Dr. Dre has made his feelings known about Marjorie Taylor Greene (R-GA) using his song “Still D.R.E.” as the soundtrack for a new video in which she celebrates her part in helping get Kevin McCarthy (R-CA) finally elected as speaker of the House — and, not surprisingly, he didn’t mince words.
“I don’t license my music to politicians, especially someone as divisive and hateful as this one,” the superstar producer told TMZ Monday morning.
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Greene’s self-promotional video immediately became the subject of derision when she posted it earlier Monday morning, with the political website Mediaite calling it “bizarre” and saying it “left many scratching their heads.” The video starts with slow-motion video of her triumphantly walking through the halls of Congress as the familiar opening chords of the D.R.E./Snoop Dogg classic kick in. The video eventually includes shots taken on the House floor of Greene appearing to text with “DT” — aka Donald Trump — in her attempts to influence Republican holdouts who were refusing to vote for McCarthy as a four-day stalemate continued.
“It’s time to begin.. and they can’t stop what’s coming,” Greene posted as the caption to the D.R.E.-soundtracked video montage.
Among the mockers was Republican gadfly Rick Wilson, who quote-tweeted Greene’s video with his own caption: “ChatGPT, show me an example of peak cringe.”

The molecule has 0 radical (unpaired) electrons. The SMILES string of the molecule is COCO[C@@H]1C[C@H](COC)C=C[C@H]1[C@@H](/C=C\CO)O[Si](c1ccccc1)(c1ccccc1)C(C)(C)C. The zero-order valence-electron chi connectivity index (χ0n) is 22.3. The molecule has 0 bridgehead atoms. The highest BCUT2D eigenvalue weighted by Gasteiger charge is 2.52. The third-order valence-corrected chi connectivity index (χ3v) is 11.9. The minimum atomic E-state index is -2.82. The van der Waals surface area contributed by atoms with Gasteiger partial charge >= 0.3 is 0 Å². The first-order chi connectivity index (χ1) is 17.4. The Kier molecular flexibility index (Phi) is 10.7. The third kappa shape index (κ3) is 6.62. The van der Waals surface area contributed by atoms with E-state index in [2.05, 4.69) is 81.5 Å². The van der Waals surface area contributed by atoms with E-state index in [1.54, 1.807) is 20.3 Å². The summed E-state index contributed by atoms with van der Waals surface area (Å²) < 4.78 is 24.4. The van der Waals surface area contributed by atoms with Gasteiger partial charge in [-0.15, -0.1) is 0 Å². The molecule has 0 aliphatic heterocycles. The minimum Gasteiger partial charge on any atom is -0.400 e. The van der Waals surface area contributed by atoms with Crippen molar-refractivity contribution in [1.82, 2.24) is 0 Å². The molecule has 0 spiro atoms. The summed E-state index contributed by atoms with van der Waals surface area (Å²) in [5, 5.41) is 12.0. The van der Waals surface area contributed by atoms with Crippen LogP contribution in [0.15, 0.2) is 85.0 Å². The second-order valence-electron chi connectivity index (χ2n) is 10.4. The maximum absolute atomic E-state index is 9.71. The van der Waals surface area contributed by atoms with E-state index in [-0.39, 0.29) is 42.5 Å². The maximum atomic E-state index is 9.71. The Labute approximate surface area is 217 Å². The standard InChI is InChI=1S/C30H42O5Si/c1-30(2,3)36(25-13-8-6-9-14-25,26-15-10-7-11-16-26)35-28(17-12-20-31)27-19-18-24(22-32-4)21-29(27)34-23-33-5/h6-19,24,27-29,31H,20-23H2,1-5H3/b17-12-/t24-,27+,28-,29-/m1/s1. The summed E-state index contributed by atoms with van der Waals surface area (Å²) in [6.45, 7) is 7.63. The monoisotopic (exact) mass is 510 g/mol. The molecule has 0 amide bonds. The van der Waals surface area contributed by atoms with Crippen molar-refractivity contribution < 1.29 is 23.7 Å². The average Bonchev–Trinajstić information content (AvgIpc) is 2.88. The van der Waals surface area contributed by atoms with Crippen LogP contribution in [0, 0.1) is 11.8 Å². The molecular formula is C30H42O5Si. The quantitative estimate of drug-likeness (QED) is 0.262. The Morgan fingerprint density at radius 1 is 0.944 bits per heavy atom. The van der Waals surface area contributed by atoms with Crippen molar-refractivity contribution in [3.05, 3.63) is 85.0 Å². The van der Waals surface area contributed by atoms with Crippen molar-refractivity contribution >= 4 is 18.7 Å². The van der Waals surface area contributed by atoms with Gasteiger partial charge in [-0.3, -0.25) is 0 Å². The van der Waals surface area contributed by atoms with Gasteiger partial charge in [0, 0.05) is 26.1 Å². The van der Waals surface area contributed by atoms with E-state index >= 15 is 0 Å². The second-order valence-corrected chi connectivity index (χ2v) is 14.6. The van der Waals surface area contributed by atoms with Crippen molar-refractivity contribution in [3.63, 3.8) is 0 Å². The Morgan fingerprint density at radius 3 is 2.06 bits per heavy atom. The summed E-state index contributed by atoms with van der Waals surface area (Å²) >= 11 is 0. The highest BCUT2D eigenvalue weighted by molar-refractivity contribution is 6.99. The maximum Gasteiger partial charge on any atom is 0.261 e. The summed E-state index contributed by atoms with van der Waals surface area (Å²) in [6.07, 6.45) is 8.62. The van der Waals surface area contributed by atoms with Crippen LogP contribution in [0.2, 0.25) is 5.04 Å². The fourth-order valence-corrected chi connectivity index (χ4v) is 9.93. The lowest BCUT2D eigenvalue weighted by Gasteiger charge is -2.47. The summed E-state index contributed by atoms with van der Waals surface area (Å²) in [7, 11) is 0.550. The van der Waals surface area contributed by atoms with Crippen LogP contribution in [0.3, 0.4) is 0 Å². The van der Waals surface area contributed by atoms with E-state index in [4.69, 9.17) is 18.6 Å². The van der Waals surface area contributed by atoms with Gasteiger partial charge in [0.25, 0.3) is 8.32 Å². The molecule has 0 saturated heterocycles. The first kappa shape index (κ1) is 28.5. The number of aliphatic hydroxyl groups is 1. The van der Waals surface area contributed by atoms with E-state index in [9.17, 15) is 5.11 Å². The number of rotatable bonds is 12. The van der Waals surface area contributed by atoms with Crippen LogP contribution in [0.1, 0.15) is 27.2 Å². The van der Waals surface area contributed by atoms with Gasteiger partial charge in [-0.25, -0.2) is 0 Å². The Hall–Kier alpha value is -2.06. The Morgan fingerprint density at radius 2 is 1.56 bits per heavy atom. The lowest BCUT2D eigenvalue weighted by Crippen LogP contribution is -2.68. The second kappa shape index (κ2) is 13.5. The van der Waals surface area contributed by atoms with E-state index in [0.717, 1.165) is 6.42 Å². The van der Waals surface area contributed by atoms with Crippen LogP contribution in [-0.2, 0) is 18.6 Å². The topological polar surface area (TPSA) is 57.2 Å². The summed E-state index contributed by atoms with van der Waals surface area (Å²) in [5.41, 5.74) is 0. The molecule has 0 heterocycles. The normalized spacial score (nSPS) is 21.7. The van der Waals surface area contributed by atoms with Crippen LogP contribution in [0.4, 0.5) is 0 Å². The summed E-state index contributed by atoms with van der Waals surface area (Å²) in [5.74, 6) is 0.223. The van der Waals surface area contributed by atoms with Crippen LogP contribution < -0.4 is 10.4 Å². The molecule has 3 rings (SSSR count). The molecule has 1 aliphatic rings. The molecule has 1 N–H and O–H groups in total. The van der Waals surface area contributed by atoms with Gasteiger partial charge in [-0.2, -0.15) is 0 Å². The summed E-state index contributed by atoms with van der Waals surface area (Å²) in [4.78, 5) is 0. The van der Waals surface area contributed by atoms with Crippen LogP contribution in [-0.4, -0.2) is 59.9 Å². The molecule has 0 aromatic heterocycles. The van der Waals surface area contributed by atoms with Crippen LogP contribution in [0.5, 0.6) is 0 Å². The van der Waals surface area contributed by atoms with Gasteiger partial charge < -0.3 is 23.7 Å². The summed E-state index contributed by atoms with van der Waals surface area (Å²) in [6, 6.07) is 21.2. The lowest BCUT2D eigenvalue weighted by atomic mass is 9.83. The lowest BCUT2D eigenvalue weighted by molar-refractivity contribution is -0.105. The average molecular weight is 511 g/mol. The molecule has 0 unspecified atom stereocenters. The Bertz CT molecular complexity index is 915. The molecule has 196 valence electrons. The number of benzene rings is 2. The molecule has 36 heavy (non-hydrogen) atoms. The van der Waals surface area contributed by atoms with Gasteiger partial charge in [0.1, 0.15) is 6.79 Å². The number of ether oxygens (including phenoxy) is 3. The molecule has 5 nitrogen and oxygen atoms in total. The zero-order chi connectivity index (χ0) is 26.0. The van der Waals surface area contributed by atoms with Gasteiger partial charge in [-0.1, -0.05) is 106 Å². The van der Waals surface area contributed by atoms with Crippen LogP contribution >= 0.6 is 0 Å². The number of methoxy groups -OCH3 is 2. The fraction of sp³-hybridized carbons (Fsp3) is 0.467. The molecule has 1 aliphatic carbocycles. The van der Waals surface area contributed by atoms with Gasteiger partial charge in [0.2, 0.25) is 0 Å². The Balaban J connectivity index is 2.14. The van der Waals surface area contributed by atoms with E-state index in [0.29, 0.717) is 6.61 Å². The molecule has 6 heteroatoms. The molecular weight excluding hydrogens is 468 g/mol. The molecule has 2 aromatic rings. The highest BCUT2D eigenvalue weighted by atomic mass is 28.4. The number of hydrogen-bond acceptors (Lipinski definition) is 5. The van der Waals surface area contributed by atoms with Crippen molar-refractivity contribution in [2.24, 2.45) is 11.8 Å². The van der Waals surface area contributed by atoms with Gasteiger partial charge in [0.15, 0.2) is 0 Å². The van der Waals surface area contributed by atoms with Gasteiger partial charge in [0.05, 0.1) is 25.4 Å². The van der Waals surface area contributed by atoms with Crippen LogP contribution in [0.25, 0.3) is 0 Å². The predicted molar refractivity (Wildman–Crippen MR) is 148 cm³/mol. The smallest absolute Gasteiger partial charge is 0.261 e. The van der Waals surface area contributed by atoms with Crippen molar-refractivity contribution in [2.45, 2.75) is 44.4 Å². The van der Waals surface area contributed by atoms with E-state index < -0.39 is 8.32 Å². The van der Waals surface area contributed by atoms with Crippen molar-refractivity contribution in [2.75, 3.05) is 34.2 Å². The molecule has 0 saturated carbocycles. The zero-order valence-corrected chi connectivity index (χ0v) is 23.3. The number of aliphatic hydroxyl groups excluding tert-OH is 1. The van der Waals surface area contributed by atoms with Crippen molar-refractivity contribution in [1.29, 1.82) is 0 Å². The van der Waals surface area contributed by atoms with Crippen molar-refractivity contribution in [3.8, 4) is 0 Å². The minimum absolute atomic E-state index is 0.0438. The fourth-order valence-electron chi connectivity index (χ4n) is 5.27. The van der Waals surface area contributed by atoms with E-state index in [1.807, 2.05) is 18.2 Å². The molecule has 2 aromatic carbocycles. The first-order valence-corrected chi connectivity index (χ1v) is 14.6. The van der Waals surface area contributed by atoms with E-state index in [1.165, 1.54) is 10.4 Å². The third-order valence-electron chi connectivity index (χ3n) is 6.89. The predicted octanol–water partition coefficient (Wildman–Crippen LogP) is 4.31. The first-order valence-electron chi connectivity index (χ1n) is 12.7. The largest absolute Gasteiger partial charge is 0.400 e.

Even before Greene’s first triumphant appearance in the video, it begins with a shot of a sign bearing the words “There are two genders, male and female!,” a subject that Greene apparently considers germane to the fight for the speaker’s gavel. Much of the rest of the nearly two-minute video consists of slo-mo footage of the politician getting into elevators, riding elevators and getting out of elevators, all set to Dr. Dre’s suspenseful music. The video ends with a news announcer remarking upon how Greene rushed down to take a selfie with McCarthy following his victory speech, a selfie that “may have been his first act as speaker.”
“Still D.R.E.,” one of the most famous hip-hop songs of all time, was originally released in 1999 and returned to the Billboard Hot 100 in 2022 after it was used in the Super Bowl halftime show.
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